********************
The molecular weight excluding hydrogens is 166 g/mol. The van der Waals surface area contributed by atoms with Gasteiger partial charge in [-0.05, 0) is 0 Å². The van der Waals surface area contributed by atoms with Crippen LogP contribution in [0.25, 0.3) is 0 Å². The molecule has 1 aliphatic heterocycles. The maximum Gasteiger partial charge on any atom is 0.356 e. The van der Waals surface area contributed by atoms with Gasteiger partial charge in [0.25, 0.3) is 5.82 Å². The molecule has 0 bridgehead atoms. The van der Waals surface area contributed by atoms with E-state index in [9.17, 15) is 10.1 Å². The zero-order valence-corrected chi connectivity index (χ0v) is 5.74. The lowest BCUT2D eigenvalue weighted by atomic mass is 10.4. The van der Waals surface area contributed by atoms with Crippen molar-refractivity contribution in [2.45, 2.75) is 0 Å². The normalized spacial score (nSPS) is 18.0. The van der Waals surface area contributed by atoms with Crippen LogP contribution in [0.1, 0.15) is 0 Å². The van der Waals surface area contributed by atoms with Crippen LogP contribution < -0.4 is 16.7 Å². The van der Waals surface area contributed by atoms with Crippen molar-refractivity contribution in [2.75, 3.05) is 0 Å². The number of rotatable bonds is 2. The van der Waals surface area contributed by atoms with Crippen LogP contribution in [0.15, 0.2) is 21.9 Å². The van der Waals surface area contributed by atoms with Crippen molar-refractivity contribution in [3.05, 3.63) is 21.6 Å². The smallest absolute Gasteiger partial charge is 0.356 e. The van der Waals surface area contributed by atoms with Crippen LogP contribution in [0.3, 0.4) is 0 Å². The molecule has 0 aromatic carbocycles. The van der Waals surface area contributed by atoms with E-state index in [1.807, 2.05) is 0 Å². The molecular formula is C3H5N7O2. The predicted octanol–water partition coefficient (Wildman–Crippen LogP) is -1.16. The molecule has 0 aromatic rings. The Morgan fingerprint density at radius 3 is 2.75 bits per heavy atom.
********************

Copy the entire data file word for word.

The molecular weight excluding hydrogens is 166 g/mol. The van der Waals surface area contributed by atoms with Gasteiger partial charge in [-0.05, 0) is 0 Å². The van der Waals surface area contributed by atoms with Crippen LogP contribution in [0.25, 0.3) is 0 Å². The molecule has 1 aliphatic heterocycles. The maximum Gasteiger partial charge on any atom is 0.356 e. The van der Waals surface area contributed by atoms with Gasteiger partial charge in [0.25, 0.3) is 5.82 Å². The molecule has 0 bridgehead atoms. The van der Waals surface area contributed by atoms with E-state index in [9.17, 15) is 10.1 Å². The zero-order valence-corrected chi connectivity index (χ0v) is 5.74. The lowest BCUT2D eigenvalue weighted by atomic mass is 10.4. The van der Waals surface area contributed by atoms with Crippen molar-refractivity contribution in [2.45, 2.75) is 0 Å². The normalized spacial score (nSPS) is 18.0. The van der Waals surface area contributed by atoms with Crippen LogP contribution in [0.1, 0.15) is 0 Å². The van der Waals surface area contributed by atoms with Crippen LogP contribution < -0.4 is 16.7 Å². The van der Waals surface area contributed by atoms with Crippen molar-refractivity contribution in [2.75, 3.05) is 0 Å². The number of rotatable bonds is 2. The van der Waals surface area contributed by atoms with Crippen LogP contribution in [0.15, 0.2) is 21.9 Å². The van der Waals surface area contributed by atoms with Crippen molar-refractivity contribution in [3.05, 3.63) is 21.6 Å². The smallest absolute Gasteiger partial charge is 0.356 e. The van der Waals surface area contributed by atoms with Crippen LogP contribution in [0.3, 0.4) is 0 Å². The molecule has 0 aromatic carbocycles. The van der Waals surface area contributed by atoms with E-state index in [1.807, 2.05) is 0 Å². The molecular formula is C3H5N7O2. The predicted octanol–water partition coefficient (Wildman–Crippen LogP) is -1.16. The molecule has 0 aromatic rings. The Morgan fingerprint density at radius 3 is 2.75 bits per heavy atom.